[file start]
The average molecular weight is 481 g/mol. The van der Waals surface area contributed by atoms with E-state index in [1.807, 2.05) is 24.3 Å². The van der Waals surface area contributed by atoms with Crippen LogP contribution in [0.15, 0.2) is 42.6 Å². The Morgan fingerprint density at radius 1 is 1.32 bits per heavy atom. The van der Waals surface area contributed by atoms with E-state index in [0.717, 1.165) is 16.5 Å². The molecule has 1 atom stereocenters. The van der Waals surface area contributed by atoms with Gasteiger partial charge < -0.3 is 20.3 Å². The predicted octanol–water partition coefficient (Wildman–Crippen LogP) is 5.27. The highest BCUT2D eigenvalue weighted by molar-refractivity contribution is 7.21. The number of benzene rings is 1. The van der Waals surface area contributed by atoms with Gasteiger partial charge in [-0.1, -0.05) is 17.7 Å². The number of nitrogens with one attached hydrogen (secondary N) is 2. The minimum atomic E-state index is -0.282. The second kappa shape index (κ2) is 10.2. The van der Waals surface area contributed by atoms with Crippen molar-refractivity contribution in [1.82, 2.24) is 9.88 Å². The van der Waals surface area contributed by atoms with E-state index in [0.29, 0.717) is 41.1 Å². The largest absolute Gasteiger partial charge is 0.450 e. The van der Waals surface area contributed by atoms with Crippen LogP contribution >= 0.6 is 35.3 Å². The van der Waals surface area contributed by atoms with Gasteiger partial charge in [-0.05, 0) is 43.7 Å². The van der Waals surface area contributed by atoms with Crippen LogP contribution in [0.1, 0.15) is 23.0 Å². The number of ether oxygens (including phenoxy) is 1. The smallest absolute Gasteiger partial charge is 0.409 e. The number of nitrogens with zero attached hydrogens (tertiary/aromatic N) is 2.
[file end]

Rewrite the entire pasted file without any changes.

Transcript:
The average molecular weight is 481 g/mol. The van der Waals surface area contributed by atoms with E-state index in [1.807, 2.05) is 24.3 Å². The van der Waals surface area contributed by atoms with Crippen LogP contribution in [0.15, 0.2) is 42.6 Å². The Morgan fingerprint density at radius 1 is 1.32 bits per heavy atom. The van der Waals surface area contributed by atoms with E-state index in [0.717, 1.165) is 16.5 Å². The molecule has 1 atom stereocenters. The van der Waals surface area contributed by atoms with Gasteiger partial charge < -0.3 is 20.3 Å². The predicted octanol–water partition coefficient (Wildman–Crippen LogP) is 5.27. The highest BCUT2D eigenvalue weighted by molar-refractivity contribution is 7.21. The number of benzene rings is 1. The van der Waals surface area contributed by atoms with Gasteiger partial charge in [-0.1, -0.05) is 17.7 Å². The number of nitrogens with one attached hydrogen (secondary N) is 2. The minimum atomic E-state index is -0.282. The second kappa shape index (κ2) is 10.2. The van der Waals surface area contributed by atoms with Crippen molar-refractivity contribution in [1.82, 2.24) is 9.88 Å². The van der Waals surface area contributed by atoms with E-state index in [0.29, 0.717) is 41.1 Å². The largest absolute Gasteiger partial charge is 0.450 e. The van der Waals surface area contributed by atoms with Crippen LogP contribution >= 0.6 is 35.3 Å². The van der Waals surface area contributed by atoms with Gasteiger partial charge in [-0.05, 0) is 43.7 Å². The van der Waals surface area contributed by atoms with Crippen LogP contribution in [0.1, 0.15) is 23.0 Å². The number of ether oxygens (including phenoxy) is 1. The smallest absolute Gasteiger partial charge is 0.409 e. The number of nitrogens with zero attached hydrogens (tertiary/aromatic N) is 2.